Anti-gendered violence charity, White Ribbon has gone into voluntary liquidation this afternoon, following a year peppered with challenges.
The decision was made by stakeholders at a general meeting that White Ribbon would be “wound up” with liquidators appointed. A statement issued to ASIC this afternoon confirmed the organisation’s fate, while another statement from the board read:
“It is with profound sadness that the board of White Ribbon Australia informs the community and supporters that it has taken the very difficult decision to close its doors.
This decision became necessary following an analysis of the organisation’s future sustainability.
White Ribbon Australia has been proud to serve alongside so many dedicated partner organisations, grassroots communities and government in the important work of ending men’s violence against women.
We want to acknowledge those communities around Australia who have been part of the White Ribbon movement – from the dedicated staff, Ambassadors, Advocates, and Committees, to schools and teachers, sports clubs, workplaces and individual members of the community.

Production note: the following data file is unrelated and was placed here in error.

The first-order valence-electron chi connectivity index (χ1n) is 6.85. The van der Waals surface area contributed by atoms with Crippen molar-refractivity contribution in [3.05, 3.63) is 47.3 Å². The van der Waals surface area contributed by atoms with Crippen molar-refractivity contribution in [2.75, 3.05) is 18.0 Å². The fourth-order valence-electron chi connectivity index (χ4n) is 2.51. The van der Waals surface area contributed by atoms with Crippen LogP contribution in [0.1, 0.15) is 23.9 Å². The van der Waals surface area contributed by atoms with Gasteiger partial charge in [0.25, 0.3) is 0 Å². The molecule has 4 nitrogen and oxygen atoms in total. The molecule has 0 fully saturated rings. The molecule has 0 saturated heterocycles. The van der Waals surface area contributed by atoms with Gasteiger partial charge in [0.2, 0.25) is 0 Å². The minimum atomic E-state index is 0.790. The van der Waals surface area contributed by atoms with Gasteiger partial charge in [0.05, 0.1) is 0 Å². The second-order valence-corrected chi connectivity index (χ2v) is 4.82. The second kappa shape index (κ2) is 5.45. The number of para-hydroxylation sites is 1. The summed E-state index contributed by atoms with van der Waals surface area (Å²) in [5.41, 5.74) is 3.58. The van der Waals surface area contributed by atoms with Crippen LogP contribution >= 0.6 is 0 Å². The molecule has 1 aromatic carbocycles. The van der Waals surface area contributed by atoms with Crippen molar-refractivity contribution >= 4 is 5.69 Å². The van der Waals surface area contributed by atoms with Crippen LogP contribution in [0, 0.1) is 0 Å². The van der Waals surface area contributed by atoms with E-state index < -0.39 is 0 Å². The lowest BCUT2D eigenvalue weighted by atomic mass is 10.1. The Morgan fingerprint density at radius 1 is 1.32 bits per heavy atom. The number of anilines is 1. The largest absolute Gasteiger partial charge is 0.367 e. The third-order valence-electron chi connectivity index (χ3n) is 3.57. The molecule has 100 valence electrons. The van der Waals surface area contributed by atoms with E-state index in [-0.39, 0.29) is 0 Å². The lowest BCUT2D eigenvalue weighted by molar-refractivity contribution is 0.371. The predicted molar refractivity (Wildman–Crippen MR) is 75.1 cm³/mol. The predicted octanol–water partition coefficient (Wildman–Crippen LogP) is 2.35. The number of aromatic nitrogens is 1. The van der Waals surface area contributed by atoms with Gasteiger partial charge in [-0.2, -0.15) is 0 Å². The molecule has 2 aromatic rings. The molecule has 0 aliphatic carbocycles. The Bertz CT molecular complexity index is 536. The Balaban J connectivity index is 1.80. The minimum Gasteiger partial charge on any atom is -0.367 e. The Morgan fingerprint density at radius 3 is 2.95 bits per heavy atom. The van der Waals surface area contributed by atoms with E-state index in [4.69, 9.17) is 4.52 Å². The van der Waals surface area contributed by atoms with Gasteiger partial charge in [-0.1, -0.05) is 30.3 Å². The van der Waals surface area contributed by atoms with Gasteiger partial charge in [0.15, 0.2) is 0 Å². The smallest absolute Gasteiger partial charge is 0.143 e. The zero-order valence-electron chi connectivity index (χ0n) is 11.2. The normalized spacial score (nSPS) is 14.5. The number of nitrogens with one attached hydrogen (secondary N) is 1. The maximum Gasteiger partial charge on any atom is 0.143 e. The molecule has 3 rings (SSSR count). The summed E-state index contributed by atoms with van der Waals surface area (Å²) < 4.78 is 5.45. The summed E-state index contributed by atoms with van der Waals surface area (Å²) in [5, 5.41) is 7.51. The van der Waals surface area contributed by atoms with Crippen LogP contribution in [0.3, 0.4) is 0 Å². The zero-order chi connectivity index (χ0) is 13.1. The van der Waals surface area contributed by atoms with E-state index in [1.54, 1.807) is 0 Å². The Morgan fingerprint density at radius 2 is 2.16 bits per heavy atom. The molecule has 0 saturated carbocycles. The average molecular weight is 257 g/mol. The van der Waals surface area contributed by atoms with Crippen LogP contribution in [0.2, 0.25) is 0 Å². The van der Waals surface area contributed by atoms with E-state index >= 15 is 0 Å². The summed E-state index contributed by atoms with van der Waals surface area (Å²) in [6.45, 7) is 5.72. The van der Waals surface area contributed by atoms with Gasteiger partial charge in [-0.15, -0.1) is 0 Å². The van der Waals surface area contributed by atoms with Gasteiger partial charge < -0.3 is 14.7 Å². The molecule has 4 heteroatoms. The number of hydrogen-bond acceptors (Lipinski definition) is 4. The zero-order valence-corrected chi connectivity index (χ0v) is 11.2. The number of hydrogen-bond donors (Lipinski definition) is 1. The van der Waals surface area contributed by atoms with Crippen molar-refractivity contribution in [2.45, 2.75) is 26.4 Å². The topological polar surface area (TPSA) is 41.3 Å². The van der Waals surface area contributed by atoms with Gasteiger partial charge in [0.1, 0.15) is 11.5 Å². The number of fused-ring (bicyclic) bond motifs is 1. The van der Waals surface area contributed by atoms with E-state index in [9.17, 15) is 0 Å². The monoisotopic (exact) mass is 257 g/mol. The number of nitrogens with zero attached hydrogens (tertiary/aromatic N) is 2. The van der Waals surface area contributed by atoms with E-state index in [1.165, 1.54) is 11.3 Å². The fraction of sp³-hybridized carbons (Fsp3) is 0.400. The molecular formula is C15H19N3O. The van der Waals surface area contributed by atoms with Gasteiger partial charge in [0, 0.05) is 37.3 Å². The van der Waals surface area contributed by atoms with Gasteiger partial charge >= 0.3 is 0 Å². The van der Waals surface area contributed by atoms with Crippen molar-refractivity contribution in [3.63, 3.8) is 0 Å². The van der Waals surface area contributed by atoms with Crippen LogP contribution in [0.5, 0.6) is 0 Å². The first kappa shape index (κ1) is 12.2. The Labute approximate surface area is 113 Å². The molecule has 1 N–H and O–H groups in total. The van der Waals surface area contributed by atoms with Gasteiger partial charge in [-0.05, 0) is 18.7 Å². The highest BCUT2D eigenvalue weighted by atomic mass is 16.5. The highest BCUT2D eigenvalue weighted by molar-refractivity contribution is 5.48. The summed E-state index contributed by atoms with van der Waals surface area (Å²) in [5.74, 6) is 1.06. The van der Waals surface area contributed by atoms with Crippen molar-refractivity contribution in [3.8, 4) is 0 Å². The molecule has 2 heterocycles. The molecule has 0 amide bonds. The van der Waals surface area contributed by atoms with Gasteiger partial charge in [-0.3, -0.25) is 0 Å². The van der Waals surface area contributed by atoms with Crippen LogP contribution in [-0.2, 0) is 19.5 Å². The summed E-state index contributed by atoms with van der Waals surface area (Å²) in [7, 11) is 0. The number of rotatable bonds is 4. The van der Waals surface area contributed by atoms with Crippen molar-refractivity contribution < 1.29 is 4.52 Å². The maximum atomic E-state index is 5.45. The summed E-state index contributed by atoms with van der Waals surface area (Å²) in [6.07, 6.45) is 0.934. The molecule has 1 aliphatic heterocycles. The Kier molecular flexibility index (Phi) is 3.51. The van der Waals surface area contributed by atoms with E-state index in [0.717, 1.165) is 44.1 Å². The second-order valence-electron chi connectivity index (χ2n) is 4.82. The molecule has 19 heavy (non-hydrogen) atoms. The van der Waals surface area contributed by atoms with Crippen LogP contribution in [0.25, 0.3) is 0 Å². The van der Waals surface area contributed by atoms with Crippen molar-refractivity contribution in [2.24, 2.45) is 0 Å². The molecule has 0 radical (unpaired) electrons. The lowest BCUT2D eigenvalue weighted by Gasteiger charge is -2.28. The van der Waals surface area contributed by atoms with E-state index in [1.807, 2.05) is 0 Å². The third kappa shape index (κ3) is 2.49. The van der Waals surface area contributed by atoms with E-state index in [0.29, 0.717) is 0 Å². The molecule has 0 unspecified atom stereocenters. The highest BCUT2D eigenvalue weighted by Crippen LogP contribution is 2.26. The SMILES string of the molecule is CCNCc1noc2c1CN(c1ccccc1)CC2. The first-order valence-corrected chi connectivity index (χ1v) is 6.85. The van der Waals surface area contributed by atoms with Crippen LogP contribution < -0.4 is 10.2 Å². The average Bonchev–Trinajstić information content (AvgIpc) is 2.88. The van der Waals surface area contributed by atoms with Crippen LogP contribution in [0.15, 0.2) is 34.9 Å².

They likewise urged anyone or any organisation still planning arrangements for the charity’s central day, ‘White Ribbon Day’ to move ahead with those plans.
For all those who are already planning for White Ribbon Day, we encourage you to continue with those plans alongside the international White Ribbon movement. Continue to raise your voice.
Even though White Ribbon Australia’s journey ends here, we know that the work of our partners and communities will continue. Eliminating men’s violence against women must remain a priority.”
It’s been a tumultuous 12 months for the charity which last year lost several key sponsors as well as four directors.
Nicholas Cowdery, one of the organisations directors was forced to quit after The ABC aired controversial comments he’d made about convicted infant killer Kelli Lane.
While Tracey McLeod Howe, resigned from her post as Chief Executive three weeks after White Ribbon withdrew a statement saying “all women should have complete control over their reproductive and sexual health”.
The decision to withdraw the pivotal statement angered many and left McLeod Howe in a precarious position who later told Buzzfeed: “We are agnostic until our stakeholders tell us it is important to most of them.”
On Thursday afternoon, McLeod Howe published a post on Facebook in response to the organisation’s liquidation:
“This place was a financial mess for years before me,” she wrote. “Don’t spend more than you make. And don’t look for scapegoats.”
Current CEO, Delia Donovan is yet to make a statement publicly.